• When the responder uses an IPSec policy template, note the following points:

    If data flows to be protected are not specified, the responder accepts the range of data flows to be protected on the initiator. If data flows to be protected are specified, the ACL on the responder must mirror the ACL on the initiator or the range specified by the ACL on the responder must cover the range specified by the ACL on the initiator.

  • If NAT is configured on an interface to which an Efficient VPN policy is applied, IPSec may not take effect because NAT is performed first. You can use the following methods:

    • Configure the destination IP address that matches the deny clause in an ACL referenced by NAT as the destination IP address in an ACL rule referenced by IPSec. In this case, data flows protected by IPSec are not translated by NAT.

    • Configure the ACL rule referenced by NAT to match the IP address translated by NAT.

Procedure

  1. Run system-view

    The system view is displayed.

  2. Run acl [ number ] acl-number [ match-order { config | auto } ]

    An advanced ACL is created and the advanced ACL view is displayed. acl-number ranges from 3000 to 3999.

  3. Run the following commands as required.

    • Run the rule [ rule-id ] { deny | permit } ip [ destination { destination-address destination-wildcard | any } | source { source-address source-wildcard | any } | dscp dscp ] * command to configure a rule to match the IP protocol.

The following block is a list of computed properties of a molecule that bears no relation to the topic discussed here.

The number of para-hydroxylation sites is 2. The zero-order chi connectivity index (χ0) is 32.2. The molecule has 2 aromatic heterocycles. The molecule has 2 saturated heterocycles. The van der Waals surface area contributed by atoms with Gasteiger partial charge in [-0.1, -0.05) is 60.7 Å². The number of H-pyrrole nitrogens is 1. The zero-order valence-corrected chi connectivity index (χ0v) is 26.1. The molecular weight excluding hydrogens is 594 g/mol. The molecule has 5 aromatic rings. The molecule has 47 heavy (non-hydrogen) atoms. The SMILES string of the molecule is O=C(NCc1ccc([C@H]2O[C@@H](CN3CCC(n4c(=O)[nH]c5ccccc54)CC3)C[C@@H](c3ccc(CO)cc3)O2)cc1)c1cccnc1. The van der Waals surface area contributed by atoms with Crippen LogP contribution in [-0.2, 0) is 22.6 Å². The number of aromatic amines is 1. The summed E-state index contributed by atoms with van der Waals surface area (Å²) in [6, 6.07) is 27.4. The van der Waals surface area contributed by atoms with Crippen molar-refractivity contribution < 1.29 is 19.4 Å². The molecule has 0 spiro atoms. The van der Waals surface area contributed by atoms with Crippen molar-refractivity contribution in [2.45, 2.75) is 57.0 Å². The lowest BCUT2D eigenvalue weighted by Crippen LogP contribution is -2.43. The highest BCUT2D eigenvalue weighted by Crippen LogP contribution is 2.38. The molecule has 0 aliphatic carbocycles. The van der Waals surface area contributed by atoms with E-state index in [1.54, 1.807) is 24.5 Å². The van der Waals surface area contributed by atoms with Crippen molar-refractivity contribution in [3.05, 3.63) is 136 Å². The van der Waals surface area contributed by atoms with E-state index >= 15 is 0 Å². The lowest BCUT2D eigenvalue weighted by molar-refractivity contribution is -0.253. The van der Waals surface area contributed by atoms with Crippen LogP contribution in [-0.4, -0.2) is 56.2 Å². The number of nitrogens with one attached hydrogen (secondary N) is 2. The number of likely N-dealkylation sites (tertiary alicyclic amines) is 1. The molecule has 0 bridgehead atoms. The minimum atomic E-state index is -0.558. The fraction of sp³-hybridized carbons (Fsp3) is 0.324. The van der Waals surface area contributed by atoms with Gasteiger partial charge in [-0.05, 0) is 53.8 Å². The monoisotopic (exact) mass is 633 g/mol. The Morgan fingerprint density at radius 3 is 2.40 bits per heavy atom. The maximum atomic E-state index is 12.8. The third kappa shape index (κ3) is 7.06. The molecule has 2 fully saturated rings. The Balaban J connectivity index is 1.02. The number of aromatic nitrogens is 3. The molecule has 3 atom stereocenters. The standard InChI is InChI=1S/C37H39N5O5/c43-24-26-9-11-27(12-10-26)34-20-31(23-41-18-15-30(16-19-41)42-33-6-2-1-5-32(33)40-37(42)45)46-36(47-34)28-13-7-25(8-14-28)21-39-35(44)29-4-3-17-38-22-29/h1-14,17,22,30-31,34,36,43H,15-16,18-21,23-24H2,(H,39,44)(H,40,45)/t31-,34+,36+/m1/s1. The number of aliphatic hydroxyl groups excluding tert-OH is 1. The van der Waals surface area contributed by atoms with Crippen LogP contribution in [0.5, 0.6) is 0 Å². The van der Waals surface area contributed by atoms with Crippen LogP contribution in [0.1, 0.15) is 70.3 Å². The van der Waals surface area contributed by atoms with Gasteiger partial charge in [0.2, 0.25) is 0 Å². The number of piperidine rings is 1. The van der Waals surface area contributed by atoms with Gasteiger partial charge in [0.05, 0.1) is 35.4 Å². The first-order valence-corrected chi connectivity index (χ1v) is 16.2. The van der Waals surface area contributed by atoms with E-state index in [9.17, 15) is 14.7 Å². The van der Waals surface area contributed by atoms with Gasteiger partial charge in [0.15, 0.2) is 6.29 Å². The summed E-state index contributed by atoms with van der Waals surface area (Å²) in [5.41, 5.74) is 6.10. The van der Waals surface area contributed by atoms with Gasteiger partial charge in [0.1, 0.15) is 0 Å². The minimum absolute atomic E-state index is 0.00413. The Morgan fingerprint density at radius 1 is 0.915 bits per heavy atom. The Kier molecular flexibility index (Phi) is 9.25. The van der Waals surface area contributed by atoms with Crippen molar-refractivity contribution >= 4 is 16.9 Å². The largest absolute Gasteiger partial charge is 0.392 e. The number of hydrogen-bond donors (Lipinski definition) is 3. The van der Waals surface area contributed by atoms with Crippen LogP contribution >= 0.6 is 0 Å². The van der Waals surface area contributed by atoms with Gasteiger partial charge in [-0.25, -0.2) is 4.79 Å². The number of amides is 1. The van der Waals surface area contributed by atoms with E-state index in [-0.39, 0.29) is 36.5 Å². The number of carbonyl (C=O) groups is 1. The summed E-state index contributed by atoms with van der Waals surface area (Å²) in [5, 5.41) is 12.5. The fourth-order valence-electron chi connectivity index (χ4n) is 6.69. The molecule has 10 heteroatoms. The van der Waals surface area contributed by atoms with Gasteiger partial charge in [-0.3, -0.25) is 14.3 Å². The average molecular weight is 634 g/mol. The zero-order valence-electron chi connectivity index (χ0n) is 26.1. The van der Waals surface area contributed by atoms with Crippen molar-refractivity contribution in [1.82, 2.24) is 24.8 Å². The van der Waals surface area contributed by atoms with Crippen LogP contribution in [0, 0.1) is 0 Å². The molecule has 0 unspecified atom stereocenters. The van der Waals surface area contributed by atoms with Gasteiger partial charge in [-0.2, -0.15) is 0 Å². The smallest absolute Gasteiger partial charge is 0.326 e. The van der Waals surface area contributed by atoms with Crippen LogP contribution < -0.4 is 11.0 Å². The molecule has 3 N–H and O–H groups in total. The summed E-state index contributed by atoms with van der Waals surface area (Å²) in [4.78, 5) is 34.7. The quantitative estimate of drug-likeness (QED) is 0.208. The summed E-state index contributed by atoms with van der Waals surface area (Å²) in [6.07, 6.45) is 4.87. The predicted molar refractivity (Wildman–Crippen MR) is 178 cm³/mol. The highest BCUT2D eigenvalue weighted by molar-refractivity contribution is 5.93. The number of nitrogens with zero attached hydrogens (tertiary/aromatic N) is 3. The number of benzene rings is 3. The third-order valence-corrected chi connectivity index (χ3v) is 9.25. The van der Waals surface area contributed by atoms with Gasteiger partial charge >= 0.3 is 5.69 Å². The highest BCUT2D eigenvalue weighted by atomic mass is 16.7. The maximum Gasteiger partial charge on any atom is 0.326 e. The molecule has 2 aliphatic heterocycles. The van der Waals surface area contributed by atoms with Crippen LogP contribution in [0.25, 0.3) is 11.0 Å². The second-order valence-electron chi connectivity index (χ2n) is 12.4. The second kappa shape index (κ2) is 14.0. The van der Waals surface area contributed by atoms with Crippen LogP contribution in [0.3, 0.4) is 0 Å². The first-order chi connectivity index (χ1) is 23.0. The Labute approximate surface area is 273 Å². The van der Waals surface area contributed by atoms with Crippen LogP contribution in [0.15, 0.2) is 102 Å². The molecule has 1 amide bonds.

• Run the rule [ rule-id ] { deny | permit } tcp [ destination { destination-address destination-wildcard | any } | destination-port eq port | source { source-address source-wildcard | any } | source-port eq port | dscp dscp ] * command to configure a rule to match the TCP protocol.
    • Run the rule [ rule-id ] { deny | permit } udp [ destination { destination-address destination-wildcard | any } | destination-port eq port | source { source-address source-wildcard | any } | source-port eq port | dscp dscp ] * command to configure a rule to match the UDP protocol.
    • Run the rule [ rule-id ] { deny | permit } gre [ destination { destination-address destination-wildcard | any } | source { source-address source-wildcard | any } | dscp dscp | precedence precedence | tos tos | time-range time-name | logging ] * command to configure a rule to match the GRE protocol.
    • Run the rule [ rule-id ] { deny | permit } gre [ destination { destination-address destination-wildcard | any } | source { source-address source-wildcard | any } | [ dscp dscp | [ tos tos | precedence precedence ] * ] | time-range time-name | logging ] * command to configure a rule to match the GRE protocol.

Configuration Guidelines

The configurations of rules vary in different scenarios. For details, see the following examples:

Site-to-Site IPSec VPN

A site-to-site IPSec tunnel is set up between gateway A and gateway B. Gateway A protects subnet 10.1.1.0/24 and gateway B protects subnet 192.168.196.0/24.

Configurations on gateway A:

[HUAWEI] acl 3001       
[HUAWEI-acl-adv-3001] rule permit ip source 10.1.1.0 0.0.0.255 destination 192.168.196.0 0.0.0.255          

Configurations on gateway B:

[HUAWEI] acl 3001       
[HUAWEI-acl-adv-3001] rule permit ip source 192.168.196.0 0.0.0.255 destination 10.1.1.0 0.0.0.255

Ensure that the subnets on both ends use the same wildcard.

IPSec Gateway with NAT Configured

  • If endpoint A uses NAT only for the Internet access, not for IPSec traffic, you must reject the IPSec traffic from NAT.

    Endpoint A protects network 10.1.1.0/24 and endpoint B protects network 192.168.196.0/24. The ACL and NAT configurations on endpoint A are as follows:

    # Define the data flow to be protected.

    [HUAWEI] acl 3001       
    [HUAWEI-acl-adv-3001] rule permit ip source 10.1.1.0 0.0.0.255 destination 192.168.196.0 0.0.0.255